Monday, August 24, 2015

Seeking Opportunity Abroad

Last week, concluding a post on Obama’s transformational presidency I countered a Joel Kotkin suggestion with one of my own. Kotkin opined that America’s millennials would rebel against the rule of big government and the sore-loser environmentalism and produce a political transformation. One might add that they will at some point rebel against the tyranny of political correctness.

One might say, in Kotkin’s defense, that those who support Donald Trump are rebelling against what America has become.

In my post, I added that if America becomes too much like a French-style socialist state, if it stifles competition and makes it more difficult for young people to establish careers, then young Americans might start doing what bright young Frenchmen and women do: leave the country in search of better opportunity elsewhere.

Apparently, I managed to sniff out a trend. Now we have statistics demonstrating that I was on to something. The Street reports:

Is America still the land of opportunity? An increasing number of people think the answer to that question might be no… and they're ready to pack up and go.

According to data gathered by TransferWise, a global money transfer company, about a third of Americans say they would leave the U.S. to seek economic opportunity abroad. This snappily named “Anchor Index” found that the issue breaks down along unsurprising demographic lines. Most Millennials said that they would be perfectly happy to leave in search of “a better quality of life” elsewhere.

It’s surprising, especially for a nation that has prided itself as the destination for immigrants across the world. From calling for “your tired, your poor, your huddled masses” to today’s debate about walling off Mexico, Americans have always been sure of one thing: everyone wants to get here. Now, it seems, quite a few of us are ready to leave. By the numbers:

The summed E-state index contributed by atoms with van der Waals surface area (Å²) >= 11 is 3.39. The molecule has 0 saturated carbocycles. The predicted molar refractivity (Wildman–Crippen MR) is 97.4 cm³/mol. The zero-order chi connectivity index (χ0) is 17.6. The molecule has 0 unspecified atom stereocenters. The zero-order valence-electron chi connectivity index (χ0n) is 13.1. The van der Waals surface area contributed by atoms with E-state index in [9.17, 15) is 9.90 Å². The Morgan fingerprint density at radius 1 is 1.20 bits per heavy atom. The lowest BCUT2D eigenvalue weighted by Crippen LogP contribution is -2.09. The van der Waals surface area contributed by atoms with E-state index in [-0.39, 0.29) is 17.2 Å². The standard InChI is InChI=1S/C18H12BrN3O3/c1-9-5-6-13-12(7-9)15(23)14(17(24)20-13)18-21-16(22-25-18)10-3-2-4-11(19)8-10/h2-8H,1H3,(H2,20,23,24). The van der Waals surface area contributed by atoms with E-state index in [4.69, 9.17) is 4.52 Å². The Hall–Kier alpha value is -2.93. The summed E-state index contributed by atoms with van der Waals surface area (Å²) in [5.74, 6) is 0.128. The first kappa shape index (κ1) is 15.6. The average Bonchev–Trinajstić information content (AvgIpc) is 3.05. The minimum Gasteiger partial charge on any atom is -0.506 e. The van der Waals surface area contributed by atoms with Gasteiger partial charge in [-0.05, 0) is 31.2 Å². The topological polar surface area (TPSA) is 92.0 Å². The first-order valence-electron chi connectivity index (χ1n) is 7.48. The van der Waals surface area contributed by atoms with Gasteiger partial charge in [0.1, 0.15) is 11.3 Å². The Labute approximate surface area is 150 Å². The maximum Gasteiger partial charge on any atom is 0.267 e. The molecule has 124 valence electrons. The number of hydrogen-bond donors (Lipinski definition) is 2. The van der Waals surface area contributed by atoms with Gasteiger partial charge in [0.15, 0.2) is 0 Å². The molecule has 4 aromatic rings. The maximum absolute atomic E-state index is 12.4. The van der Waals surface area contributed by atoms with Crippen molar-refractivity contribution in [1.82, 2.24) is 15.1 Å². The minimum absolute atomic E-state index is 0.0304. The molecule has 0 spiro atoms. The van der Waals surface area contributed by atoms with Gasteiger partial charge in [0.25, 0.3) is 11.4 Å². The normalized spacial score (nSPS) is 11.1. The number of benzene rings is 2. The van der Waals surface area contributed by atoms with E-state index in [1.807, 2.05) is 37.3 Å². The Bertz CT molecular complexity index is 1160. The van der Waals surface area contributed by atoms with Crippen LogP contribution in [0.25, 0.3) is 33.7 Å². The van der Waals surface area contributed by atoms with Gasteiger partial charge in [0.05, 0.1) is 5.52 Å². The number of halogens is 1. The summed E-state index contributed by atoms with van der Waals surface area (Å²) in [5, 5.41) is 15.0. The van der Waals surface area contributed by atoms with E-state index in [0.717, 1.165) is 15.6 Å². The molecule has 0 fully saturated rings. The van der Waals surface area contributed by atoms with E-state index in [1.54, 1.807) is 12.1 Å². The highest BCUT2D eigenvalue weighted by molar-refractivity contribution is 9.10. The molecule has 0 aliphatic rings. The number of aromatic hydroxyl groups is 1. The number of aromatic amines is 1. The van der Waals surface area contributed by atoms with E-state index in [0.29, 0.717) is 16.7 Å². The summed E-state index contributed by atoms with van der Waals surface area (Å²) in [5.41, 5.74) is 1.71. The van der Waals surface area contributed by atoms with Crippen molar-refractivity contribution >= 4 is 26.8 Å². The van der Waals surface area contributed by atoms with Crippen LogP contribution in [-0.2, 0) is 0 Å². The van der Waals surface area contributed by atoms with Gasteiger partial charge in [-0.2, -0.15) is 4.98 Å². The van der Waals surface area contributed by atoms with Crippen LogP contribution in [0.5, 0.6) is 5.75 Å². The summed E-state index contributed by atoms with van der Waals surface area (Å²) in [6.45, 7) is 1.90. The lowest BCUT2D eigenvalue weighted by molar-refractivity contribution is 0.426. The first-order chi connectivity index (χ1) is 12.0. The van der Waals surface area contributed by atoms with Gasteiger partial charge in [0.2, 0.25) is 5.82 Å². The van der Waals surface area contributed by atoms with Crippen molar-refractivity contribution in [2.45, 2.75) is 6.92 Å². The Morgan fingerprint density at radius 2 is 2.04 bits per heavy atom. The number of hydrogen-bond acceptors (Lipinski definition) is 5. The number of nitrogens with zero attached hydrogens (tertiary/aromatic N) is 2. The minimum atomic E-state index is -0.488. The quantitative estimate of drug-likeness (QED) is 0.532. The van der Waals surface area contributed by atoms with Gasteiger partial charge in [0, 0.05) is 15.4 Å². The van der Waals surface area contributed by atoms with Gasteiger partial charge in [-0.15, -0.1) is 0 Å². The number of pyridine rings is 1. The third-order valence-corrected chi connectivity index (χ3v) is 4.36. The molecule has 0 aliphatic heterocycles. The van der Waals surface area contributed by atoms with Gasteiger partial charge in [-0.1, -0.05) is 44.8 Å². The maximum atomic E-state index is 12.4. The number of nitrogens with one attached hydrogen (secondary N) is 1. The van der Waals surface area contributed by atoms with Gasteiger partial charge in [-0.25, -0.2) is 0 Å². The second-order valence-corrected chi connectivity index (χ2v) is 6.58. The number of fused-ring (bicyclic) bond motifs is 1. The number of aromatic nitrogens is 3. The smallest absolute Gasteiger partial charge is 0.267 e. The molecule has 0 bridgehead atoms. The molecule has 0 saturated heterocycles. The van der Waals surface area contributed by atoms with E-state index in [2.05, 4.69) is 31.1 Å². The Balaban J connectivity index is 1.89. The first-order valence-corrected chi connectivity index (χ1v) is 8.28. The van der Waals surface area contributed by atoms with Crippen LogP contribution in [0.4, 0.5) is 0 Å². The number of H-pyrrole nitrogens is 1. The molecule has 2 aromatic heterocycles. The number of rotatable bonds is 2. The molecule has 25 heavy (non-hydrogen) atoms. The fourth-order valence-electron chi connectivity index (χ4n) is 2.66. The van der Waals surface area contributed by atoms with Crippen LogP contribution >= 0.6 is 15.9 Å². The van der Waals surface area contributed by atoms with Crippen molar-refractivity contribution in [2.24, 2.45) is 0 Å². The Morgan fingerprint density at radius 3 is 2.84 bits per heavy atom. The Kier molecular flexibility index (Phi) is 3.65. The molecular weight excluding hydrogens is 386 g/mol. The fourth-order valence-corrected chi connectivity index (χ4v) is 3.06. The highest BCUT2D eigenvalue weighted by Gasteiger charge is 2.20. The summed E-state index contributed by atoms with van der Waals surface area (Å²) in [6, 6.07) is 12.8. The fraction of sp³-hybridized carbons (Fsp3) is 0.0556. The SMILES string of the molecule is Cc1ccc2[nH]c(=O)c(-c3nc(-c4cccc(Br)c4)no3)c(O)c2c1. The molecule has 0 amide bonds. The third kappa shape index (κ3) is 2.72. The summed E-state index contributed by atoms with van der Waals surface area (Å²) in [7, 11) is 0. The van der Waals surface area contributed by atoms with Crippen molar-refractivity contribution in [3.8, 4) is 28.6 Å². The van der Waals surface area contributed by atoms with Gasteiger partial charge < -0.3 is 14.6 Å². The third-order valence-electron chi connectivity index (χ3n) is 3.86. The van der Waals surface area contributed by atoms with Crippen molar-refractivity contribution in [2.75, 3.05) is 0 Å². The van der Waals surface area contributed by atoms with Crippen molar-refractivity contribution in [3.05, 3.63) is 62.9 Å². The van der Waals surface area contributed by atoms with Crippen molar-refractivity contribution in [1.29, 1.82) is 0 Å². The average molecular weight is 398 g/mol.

• 35% of Americans would consider leaving to live elsewhere
  • 55% of Millennials would do so
  • 14% would be willing to drop everything and go in the next five years
  • 58% of Americans say that they’re mainly staying just for family or romantic ties
Surely, it matters that so many young Americans do not feel very attached to home and hearth. In part, it’s the communications revolution, but surely there is more to it.

Apparently, the search for social justice, directed by the big government party, has stifled opportunity and convinced young people that they will have a better future elsewhere:

The number one reason people said they would leave the United States is to seek a better quality of life or higher salary than they can find here.

The survey picks at what has been an increasingly common theme of the economy since the Great Recession, particularly among the young. It’s impossible to miss the growing sense that this economy fails to serve the Americans in it. Despite the increasingly cheerful numbers that come out of macroeconomic reports, the reality is that most people don’t feel that their lives are getting any better.

If France is any indication, many of those who leave will be our best. Unfortunately, they might well be replaced by people from other countries who are less than the best.


Anonymous said...

Capitalist values drive a person to leave behind family, friends, native culture, in search of economic opportunity even within this country. The world is becoming more capitalist so more people are willing to leave the country in search of opportunity.

Bizzy Brain said...

So, where would these people go?

Ares Olympus said...

Bizzy Brain is right. Where do they want to go?

In college I remember thinking a job as Astronomer on the far side of the moon might be a good place to get away from it all, but that job just never materialized. Damn those robots!

Ares Olympus said...

Maybe the Millennials want to move to Europe, where its considered a human-right for employees to have unlimited access to their smart phones? (Actually I don't know, but you know how they say Europeans are always on strike for every little perk, right?)

Anyway, it sounds like at least 60% of Millennials aren't worried about job security or finding another job, or maybe they don't like their job anyway?

My opinion would be if you're on salary and at work 50-60hr/week, you'd better be allowed breaks for personal business, but if you're paid hourly, you shouldn't be mixing personal business on the clock.
Sixty percent of workers 18-34 say if their boss prevented them from using a mobile device to take care of personal tasks, they would quit!